With all this recent talk about Hillary Clinton’s health, her “basket of deplorables” remark, and her virtual tie in the polls with Earth’s favorite half-orangutan, half-real estate mogul Donald Trump, it’s difficult to remember that a little over a year ago, everyone believed that the former First Lady had the 2016 presidential race in the bag.
Who is Hillary Rodham Clinton? From being a bright, vivacious, and prominent lawyer who was involved in the radical fight for equal rights in the 60’s and 70’s, the wife of one of the most popular political figures of the 20th century, a former senator from the state of New York, the former Secretary of State–take your pick. The woman is tailor-made for a spot behind the desk in the Oval Office.
So why is she not sweeping the floor with a broom made from the leftover wisps of Trump’s “hair?” There are more than a few reasons, and many, if not most of them, are of her (or her campaign’s) own doing.
Honesty and Transparency
As a card-carrying, bleeding-heart, die-hard liberal, even I can admit that Hillary Clinton sometimes has a problem with telling the whole truth. Now, do these statements ever amount to anything incredibly important or consequential? No, they don’t. With Benghazi, arguably her most upsetting “scandal,” having been determined to have not been her fault, the most serious allegations against the former Secretary of State seem to be far in the rearview.
But to many people on the left and the right, the fact that her half-truths hold little weight or consequence is exactly what makes them so offensive. Why not be as open and transparent as possible with the American people?
Hillary’s obfuscation of her past remarks, flip-flopping on important issues without acknowledging her past stances, and telling half-truths about other candidates (specifically Bernie Sanders) have hurt her campaign deeply, especially in an age where videos and statements from 20 years ago can be pulled up in a microsecond. Examples of these include:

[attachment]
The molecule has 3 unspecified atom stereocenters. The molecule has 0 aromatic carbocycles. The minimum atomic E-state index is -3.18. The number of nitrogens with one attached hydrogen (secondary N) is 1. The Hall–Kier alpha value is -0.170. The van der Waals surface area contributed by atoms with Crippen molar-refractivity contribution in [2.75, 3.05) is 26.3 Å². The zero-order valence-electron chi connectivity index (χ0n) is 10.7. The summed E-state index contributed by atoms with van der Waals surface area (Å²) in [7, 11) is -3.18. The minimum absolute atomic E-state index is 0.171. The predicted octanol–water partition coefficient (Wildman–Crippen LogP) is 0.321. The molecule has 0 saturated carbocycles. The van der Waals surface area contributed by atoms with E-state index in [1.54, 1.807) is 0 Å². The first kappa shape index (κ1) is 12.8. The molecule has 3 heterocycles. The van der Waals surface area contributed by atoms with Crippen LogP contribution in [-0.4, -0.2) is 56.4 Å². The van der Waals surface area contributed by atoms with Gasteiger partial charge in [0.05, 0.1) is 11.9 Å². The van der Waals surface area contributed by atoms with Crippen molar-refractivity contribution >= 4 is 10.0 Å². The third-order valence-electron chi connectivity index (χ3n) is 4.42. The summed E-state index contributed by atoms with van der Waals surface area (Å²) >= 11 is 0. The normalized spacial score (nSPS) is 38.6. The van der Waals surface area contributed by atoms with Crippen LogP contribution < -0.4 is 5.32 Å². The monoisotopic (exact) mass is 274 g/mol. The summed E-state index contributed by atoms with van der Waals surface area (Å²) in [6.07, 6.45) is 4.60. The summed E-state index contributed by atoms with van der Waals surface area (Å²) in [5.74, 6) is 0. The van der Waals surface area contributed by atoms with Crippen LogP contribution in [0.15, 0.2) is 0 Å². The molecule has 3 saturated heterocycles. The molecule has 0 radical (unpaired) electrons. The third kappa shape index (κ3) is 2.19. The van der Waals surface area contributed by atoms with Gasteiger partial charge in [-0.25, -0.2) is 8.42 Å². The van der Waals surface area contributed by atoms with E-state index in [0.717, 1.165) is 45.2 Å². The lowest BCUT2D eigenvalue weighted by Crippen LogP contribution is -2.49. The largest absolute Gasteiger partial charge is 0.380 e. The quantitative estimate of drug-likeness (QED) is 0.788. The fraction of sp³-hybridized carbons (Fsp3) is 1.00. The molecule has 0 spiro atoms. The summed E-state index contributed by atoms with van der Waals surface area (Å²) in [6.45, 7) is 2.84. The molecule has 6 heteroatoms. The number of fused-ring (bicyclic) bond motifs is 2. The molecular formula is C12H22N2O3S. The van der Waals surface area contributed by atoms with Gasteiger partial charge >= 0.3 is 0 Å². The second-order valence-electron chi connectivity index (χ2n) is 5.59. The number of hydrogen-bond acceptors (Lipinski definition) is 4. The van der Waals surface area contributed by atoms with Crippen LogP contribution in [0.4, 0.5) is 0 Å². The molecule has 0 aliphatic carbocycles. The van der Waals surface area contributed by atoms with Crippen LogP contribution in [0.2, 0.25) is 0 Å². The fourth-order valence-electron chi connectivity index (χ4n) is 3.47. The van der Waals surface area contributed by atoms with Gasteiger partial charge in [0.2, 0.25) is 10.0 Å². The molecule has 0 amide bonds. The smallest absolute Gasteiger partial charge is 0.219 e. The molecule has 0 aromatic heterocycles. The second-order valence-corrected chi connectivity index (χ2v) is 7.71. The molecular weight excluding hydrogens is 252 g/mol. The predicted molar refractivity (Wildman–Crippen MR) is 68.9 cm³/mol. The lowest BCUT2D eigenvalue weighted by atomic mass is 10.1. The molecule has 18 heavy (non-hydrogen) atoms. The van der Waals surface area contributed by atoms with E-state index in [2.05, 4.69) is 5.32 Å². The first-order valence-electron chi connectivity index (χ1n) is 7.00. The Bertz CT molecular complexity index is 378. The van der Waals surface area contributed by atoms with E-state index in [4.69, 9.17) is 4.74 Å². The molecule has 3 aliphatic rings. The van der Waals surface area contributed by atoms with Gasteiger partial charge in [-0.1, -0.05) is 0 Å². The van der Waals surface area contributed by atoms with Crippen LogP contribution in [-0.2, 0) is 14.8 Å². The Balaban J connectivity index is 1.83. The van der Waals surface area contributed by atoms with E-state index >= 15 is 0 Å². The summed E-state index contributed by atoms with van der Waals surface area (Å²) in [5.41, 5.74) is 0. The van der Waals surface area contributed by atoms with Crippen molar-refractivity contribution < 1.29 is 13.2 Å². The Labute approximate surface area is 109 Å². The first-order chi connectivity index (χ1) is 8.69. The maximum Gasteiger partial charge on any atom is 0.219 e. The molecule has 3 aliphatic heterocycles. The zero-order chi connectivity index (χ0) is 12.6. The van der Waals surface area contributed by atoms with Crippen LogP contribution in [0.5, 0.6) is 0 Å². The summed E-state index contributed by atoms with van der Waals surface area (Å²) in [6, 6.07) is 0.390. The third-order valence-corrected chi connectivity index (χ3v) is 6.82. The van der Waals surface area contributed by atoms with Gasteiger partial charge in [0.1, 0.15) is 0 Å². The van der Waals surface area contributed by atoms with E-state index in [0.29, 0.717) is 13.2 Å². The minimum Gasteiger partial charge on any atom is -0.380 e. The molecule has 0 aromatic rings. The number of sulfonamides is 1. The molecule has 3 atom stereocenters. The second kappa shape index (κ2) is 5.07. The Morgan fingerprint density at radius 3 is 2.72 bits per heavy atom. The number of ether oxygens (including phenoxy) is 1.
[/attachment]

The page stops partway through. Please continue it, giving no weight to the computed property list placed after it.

- Her positions for/against NAFTA.
- Her tepid support for the “Fight for $15” movement.
- Her claim that she, nor anyone else, has never ran a negative ad against Bernie Sanders.
- Her decision to not release the transcripts of the speeches she gave to large banks and other financial institutions.
- Her “evolution” on marriage equality.
- Her dig at Bernie Sanders on his involvement in the fight for healthcare in the early 90’s.
All of these things and more make Clinton a confusing choice for many, especially younger voters. In the spotlight for decades now, Clinton has a public record that reaches back farther than many voters have been alive. With phones in everyone’s pockets and Twitter constantly fact-checking candidates in real time, someone like Hillary cannot afford to be caught saying something contrary to her past positions without at least acknowledging that she has changed her mind.
Not to be mixed in with right-wing conspiracies about syphilis, body doubles, or worse, Hillary’s health has become an issue of concern as well. Not only because the president needs to be healthy to be able to do the job, but also because getting specific answers about Clinton’s health from her own campaign can sometimes feel like pulling teeth. See our own Justin Horner’s article about the 9/11 memorial pneumonia debacle here.
It is important to read and understand the above while also knowing that Donald Trump’s record on honesty and transparency is worse. Much worse.
Those Damn Emails
Confidential information. The Secretary of State. The FBI. The Clinton email scandal has been rocking around Washington D.C. (and most of our grandparents’ Facebook pages) for some time now. After hearings, subpoenas, investigations, interviews, and everything else you can think of, Hillary Clinton will definitely not be facing any criminal charges over her use of a private email server.